Vitamin A for improving eyesight and skin tone

 

Recently, I’ve noticed reduced redness of my old acne scars and generally a more even skin tone. The usual redness now becomes a pink glow. The whiteness of my eyes are clear white, which is not usually the case. It almost always has some red veins surrounding the iris, just because I’m a daily contact lens wearer. Anyway, I think I have to thank ABC soup, tons of mangoes, and kale and sweet potato for all this.

Vitamin A is an antioxidant responsible for good vision, sun protection for the skin, and for erasing signs of aging (wrinkles, scars, etc). Most anti-blemish and anti-aging beauty products contain the retinoid and/or retinyl palmitate forms of vitamin A, which helps to clear acne and reduce inflammation of the skin. Although this increases the skin’s sensitivity to the sun, eating a good amount of vitamin A-rich foods will help in maintaining the health of your eyes and skin.

The following list of foods are things I have in my pantry for the past couple of weeks, and these happen to be foods I don’t usually eat (except for mangoes and sweet potatoes for my regular sweet tooth). But more importantly, these foods are rich in vitamin A.

 

1. Carrots

Just 1 piece of raw carrot contains 5,411 IU of vitamin A, which exceeded the daily RDA of 3,000 IU. What’s more, if you slice this piece of carrot into pieces till it fills half a cup, then put it into boiling water, the vitamin A content rises up to 22,567 IU. That’s huge nutrition for so little calories.

2. Sweet potatoes

Love the purple ones. They’re sweeter than the orange kinds!

This is one of my favorite snacks. Somehow I don’t need anything else after eating soft, mashed, cooked sweet potatoes. One cup of it gives you 21,909 IU, more than enough for a day’s needs. Sweet potatoes are not only delicious, but they also fill you up with fiber and protect the health of your skin. These yams are also high in vitamin C, which increases your body’s collagen production and helps smoothing out wrinkles.

 

 

3. Mangoes

Ah, my favorite snack. I normally buy the sliced package from Walgreens. I confess: Until now, I still don’t know how to slice a mango. But I’m willing to buy expensive packages of sliced mangoes just to satisfy my cravings for it. My sweet tooth constantly seeks either mangoes or chocolate. Anyway, 1 cup of sliced mangoes contains 1,262 IU. I personally overeat 3 cups at once, because it tastes so good. Just one small mango can provide you with a quarter of your daily RDA of vitamin C too.

4. Tomatoes

Although I eat enough variety of vegetables, I seldom include tomatoes in my pantry. However, since I’ve recently made my ABC soup, I’ve grown to love it (the cooked kind, I don’t like it raw). A cup of raw ones serves you with 1,262 IU, although, like carrots, the vitamin A contents will increase significantly when you boil them.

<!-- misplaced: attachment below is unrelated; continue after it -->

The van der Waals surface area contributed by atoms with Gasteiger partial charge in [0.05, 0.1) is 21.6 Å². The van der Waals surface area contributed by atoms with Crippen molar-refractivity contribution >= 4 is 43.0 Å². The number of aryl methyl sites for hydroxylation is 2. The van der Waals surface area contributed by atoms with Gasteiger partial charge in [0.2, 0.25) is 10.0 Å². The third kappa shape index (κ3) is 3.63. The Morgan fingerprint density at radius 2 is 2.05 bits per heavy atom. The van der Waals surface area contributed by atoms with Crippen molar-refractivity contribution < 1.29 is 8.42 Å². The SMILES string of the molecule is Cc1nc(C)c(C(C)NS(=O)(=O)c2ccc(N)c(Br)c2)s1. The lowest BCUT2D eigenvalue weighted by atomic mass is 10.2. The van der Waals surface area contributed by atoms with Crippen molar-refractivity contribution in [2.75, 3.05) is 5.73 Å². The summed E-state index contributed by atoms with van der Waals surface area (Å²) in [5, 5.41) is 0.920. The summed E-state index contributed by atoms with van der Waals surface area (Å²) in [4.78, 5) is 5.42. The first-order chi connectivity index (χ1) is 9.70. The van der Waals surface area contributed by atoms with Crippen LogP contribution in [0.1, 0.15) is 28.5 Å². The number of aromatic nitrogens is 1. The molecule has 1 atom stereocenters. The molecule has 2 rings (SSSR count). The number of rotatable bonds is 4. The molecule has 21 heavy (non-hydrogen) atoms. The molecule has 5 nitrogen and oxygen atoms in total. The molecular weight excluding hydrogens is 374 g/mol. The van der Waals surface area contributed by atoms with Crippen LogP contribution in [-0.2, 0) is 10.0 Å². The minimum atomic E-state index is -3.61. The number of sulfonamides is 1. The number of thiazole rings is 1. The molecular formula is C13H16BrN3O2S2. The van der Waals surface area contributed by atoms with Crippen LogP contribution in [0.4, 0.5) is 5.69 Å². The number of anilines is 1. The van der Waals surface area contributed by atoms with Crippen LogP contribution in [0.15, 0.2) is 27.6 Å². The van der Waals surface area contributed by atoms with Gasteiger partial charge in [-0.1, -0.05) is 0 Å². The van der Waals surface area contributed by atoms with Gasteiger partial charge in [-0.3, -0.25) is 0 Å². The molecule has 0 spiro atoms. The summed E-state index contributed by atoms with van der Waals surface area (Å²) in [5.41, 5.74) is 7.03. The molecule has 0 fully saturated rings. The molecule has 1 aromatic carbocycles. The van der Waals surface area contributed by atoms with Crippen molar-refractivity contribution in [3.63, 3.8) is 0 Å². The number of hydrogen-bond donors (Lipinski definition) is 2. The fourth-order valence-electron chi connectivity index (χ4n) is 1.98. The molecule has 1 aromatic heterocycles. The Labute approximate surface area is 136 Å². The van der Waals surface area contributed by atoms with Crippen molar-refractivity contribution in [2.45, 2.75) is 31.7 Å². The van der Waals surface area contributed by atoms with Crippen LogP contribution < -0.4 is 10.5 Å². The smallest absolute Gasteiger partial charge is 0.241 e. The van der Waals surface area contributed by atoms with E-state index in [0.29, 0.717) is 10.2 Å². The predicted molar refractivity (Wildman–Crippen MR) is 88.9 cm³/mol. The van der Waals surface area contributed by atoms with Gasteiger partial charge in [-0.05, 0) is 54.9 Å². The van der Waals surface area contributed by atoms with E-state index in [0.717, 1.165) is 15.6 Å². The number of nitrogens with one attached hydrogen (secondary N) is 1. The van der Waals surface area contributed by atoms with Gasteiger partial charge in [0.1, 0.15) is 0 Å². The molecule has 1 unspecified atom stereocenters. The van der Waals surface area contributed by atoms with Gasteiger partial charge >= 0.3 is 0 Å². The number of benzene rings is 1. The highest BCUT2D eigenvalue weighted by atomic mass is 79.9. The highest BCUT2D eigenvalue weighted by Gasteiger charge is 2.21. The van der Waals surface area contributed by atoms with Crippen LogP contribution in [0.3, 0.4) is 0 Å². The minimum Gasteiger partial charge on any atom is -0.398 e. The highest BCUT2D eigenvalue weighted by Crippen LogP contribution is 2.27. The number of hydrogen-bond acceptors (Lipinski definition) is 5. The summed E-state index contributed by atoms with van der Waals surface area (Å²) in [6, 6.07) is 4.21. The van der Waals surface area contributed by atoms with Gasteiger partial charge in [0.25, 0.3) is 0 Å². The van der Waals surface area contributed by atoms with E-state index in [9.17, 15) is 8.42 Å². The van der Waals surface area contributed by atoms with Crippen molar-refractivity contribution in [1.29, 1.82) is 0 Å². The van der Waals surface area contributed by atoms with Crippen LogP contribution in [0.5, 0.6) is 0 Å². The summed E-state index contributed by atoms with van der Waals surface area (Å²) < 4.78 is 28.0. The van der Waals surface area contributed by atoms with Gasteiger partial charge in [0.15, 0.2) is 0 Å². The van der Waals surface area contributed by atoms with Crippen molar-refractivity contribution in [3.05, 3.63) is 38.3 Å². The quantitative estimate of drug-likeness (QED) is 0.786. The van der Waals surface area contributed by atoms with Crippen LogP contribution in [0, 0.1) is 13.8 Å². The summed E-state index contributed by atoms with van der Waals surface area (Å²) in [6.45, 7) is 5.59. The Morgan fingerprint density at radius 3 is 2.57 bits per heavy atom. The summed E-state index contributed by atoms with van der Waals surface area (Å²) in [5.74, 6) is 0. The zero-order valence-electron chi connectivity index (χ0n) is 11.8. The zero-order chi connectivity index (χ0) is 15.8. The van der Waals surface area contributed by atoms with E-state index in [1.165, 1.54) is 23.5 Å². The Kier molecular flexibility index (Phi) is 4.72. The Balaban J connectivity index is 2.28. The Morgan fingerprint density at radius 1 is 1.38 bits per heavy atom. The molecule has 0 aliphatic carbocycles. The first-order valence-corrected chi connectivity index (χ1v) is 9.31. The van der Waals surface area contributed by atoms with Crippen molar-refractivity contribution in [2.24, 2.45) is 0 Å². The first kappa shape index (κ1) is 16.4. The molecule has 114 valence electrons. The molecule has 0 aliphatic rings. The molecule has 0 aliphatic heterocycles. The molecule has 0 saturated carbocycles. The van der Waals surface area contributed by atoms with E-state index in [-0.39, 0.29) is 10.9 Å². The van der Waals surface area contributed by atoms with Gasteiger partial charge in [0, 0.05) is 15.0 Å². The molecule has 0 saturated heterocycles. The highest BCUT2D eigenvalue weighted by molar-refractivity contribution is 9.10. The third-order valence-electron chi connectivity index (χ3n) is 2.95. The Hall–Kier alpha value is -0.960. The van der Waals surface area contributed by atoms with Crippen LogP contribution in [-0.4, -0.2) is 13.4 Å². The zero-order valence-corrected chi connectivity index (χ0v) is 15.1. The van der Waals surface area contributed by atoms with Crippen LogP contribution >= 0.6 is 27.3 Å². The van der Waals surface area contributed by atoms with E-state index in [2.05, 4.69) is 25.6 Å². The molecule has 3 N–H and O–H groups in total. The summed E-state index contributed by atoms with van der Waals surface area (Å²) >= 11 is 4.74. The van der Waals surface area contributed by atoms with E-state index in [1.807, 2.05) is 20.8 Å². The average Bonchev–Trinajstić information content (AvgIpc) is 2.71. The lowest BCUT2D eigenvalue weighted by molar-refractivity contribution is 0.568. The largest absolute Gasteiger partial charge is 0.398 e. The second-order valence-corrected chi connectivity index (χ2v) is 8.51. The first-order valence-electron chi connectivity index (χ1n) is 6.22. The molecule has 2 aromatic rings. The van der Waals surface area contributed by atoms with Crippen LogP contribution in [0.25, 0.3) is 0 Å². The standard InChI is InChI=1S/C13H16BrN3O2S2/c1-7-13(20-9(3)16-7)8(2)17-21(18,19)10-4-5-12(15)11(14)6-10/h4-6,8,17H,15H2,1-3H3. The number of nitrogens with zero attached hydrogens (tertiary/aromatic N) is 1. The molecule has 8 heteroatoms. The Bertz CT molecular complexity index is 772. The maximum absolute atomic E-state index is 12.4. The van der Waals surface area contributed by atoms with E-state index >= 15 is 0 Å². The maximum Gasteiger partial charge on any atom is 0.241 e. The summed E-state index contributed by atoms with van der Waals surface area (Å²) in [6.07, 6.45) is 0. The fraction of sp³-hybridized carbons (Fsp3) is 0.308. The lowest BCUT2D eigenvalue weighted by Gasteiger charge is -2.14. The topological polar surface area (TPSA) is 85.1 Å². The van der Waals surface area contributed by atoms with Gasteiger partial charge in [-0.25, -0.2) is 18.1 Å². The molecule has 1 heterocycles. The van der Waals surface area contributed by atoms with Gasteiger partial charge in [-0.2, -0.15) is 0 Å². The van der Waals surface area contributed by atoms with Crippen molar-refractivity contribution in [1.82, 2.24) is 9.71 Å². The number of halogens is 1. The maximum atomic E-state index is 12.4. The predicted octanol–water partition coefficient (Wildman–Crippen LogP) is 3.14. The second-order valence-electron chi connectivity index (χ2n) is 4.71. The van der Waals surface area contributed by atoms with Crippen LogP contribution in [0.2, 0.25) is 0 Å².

5. Kale

I just freeze them so that they’ll last longer.

 
For leafy greens, I usually prefer spinach to kale, just because kale is crunchier and more bitter. However, like tomatoes and carrots, vitamin A content rises when boiled. Half a cup of boiled kale contains 9,558 IU of vitamin A. I like it boiled just because it loses its crunchiness and bitterness. I only like the bitterness when kale is in the form of kale chips. There are plenty of people out there who consumes kale in their juices and smoothies. So that’s another way to make this nutritious vegetable tasty.

 

 

 

 

 

 

 

 

 

 

 

 

Muchaluva,
Stace

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4 comments

  1. Tonia Bulls says:

    Skin care experts recommend adding a prescription retinoid to your skin-care regimen. It helps to smooth UV-induced wrinkles, clear up brown spots, and reduce other visible signs of aging. Retinoids are the most documented and scientifically proven de-agers. These potent creams and gels are acid derivatives of vitamin A. Over time, retinoids can stimulate collagen production and increase the skin’s water content. This helps prevent sagging. It is also important to use sunscreens, which should be used every day, at any age, in any weather…

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  2. Reinaldo Maccartney says:

    The potential of vitamin A, or retinol, in the treatment of a variety of skin diseases has long been recognized, but because of serious toxic effects this substance generally could not be used. The recent development and marketing of two relatively nontoxic synthetic analogues, which are known as retinoids, has made it possible to treat some of the diseases that are resistant to standard forms of therapy.-“”

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